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ACA’s member CMEPIUS as key evaluator in the ECHE compliance monitoring

ACA’s Slovenian member CMEPIUS developed an evaluation methodology for the Erasmus Charter for Higher Education (ECHE) compliance monitoring, which is used to systematically evaluate the ECHE implementation in different higher education institutions (HEIs). In 2019, CMEPIUS plans to evaluate five HEIs and one consortium (consisting of 41 smaller institutions). While, in 2018, nine different HEIs, out of 90 ECHE holders, were evaluated.

The evaluation methodology was created in 2014, based on the ECHE monitoring Guide and on internal analyses and findings. Each evaluation consists of analyses of documents and data and of evaluation visits (1 or 2 days) carried out by a group of experts (evaluators) composed of internal (National Agency) and external experts. During the visits, interviews with representatives of internationalisation strategies and mobility projects at the institution are carried out, together with identification and sharing of best practices.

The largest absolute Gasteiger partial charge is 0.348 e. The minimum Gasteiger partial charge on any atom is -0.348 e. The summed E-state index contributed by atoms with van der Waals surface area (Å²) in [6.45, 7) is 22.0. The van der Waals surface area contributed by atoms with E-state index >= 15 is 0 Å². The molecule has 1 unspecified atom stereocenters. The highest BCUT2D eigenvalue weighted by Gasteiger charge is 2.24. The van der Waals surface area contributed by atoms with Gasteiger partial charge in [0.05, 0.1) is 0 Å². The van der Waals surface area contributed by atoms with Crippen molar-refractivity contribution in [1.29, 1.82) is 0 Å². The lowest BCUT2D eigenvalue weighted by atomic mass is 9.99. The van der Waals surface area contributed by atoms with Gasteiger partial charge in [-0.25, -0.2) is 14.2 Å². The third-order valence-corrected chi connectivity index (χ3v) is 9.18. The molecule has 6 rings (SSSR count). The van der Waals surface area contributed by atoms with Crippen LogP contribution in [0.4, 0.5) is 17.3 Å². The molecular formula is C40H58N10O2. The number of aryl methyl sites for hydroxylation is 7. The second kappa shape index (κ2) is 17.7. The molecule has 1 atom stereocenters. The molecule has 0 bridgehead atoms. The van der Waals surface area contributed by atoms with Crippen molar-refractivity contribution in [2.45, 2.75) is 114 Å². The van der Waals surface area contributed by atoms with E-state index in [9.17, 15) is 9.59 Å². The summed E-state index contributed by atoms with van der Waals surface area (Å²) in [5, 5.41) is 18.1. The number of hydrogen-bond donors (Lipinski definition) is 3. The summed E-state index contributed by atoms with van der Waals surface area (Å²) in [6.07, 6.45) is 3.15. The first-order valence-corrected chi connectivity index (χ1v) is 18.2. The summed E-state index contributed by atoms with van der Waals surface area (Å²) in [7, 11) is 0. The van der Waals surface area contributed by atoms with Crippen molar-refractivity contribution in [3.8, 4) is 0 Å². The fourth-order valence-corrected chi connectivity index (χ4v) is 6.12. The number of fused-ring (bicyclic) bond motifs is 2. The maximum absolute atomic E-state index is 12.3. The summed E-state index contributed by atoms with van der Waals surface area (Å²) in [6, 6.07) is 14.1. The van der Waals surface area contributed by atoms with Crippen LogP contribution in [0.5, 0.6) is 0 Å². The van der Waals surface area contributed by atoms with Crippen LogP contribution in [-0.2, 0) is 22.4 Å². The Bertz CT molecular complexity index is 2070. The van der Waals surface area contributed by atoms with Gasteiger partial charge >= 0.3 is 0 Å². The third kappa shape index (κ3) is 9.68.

The evaluation is based on the following criteria: integration of ECHE into the institutional strategy, management and organisation of internationalisation, students, staff and quality assurance. A special focus is devoted to impacts and qualitative elements of internationalisation. After the evaluation visit, the group of experts prepares a written report for the beneficiary containing recommendations for further improvements, which is followed up by regular monitoring.

As shown by the ECHE evaluations, mobility of students and staff has become an integral part of study programmes and an important part of higher education development in Slovenia, by contributing to changing pedagogical approaches at home and helping institutions to internationalise (see also the Slovenian Strategy for internationalisation of higher education 2016–2020). Although HEIs sometimes find it challenging to measure all the impacts, CMEPIUS, through regular monitoring and by highlighting the quality of projects, constantly encourages institutions to develop appropriate mechanisms to recognise and measure impacts.